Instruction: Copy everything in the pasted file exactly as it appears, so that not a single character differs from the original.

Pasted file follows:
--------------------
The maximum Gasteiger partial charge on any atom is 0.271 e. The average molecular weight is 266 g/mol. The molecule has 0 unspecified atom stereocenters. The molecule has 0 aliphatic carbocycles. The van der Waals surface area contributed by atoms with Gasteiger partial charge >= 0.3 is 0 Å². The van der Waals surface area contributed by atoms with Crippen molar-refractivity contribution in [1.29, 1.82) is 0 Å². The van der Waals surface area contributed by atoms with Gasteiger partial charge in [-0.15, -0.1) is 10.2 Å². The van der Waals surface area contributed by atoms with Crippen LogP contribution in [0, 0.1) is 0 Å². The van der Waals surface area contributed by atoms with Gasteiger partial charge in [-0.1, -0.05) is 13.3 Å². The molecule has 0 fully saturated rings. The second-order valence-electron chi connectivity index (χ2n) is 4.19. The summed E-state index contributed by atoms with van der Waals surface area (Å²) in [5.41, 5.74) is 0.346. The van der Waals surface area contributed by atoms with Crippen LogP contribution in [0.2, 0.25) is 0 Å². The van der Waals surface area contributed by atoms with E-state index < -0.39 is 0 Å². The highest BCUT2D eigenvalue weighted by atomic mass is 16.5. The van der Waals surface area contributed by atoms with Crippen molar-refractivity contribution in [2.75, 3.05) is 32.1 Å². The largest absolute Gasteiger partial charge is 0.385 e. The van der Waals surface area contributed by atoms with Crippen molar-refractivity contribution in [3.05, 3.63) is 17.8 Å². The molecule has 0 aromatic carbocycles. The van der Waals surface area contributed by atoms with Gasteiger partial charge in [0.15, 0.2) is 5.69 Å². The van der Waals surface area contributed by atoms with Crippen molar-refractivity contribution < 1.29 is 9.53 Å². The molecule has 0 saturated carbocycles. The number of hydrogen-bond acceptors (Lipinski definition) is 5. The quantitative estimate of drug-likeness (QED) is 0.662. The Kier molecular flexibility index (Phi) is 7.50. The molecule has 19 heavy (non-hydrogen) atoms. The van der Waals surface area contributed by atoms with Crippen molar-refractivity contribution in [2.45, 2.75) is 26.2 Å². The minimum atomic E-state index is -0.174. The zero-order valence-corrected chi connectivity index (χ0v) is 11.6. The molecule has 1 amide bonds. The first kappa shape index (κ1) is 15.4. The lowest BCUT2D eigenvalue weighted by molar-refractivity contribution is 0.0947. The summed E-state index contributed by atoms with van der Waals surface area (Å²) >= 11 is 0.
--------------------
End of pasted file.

The maximum Gasteiger partial charge on any atom is 0.271 e. The average molecular weight is 266 g/mol. The molecule has 0 unspecified atom stereocenters. The molecule has 0 aliphatic carbocycles. The van der Waals surface area contributed by atoms with Gasteiger partial charge >= 0.3 is 0 Å². The van der Waals surface area contributed by atoms with Crippen molar-refractivity contribution in [1.29, 1.82) is 0 Å². The van der Waals surface area contributed by atoms with Gasteiger partial charge in [-0.15, -0.1) is 10.2 Å². The van der Waals surface area contributed by atoms with Crippen LogP contribution in [0, 0.1) is 0 Å². The van der Waals surface area contributed by atoms with Gasteiger partial charge in [-0.1, -0.05) is 13.3 Å². The molecule has 0 fully saturated rings. The second-order valence-electron chi connectivity index (χ2n) is 4.19. The summed E-state index contributed by atoms with van der Waals surface area (Å²) in [5.41, 5.74) is 0.346. The van der Waals surface area contributed by atoms with Crippen LogP contribution in [0.2, 0.25) is 0 Å². The van der Waals surface area contributed by atoms with E-state index < -0.39 is 0 Å². The highest BCUT2D eigenvalue weighted by atomic mass is 16.5. The van der Waals surface area contributed by atoms with Crippen molar-refractivity contribution in [2.75, 3.05) is 32.1 Å². The largest absolute Gasteiger partial charge is 0.385 e. The van der Waals surface area contributed by atoms with Crippen molar-refractivity contribution in [3.05, 3.63) is 17.8 Å². The molecule has 0 aromatic carbocycles. The van der Waals surface area contributed by atoms with Gasteiger partial charge in [0.15, 0.2) is 5.69 Å². The van der Waals surface area contributed by atoms with Crippen molar-refractivity contribution < 1.29 is 9.53 Å². The molecule has 0 saturated carbocycles. The number of hydrogen-bond acceptors (Lipinski definition) is 5. The quantitative estimate of drug-likeness (QED) is 0.662. The Kier molecular flexibility index (Phi) is 7.50. The molecule has 19 heavy (non-hydrogen) atoms. The van der Waals surface area contributed by atoms with Crippen molar-refractivity contribution in [2.45, 2.75) is 26.2 Å². The minimum atomic E-state index is -0.174. The zero-order valence-corrected chi connectivity index (χ0v) is 11.6. The molecule has 1 amide bonds. The first kappa shape index (κ1) is 15.4. The lowest BCUT2D eigenvalue weighted by molar-refractivity contribution is 0.0947. The summed E-state index contributed by atoms with van der Waals surface area (Å²) >= 11 is 0.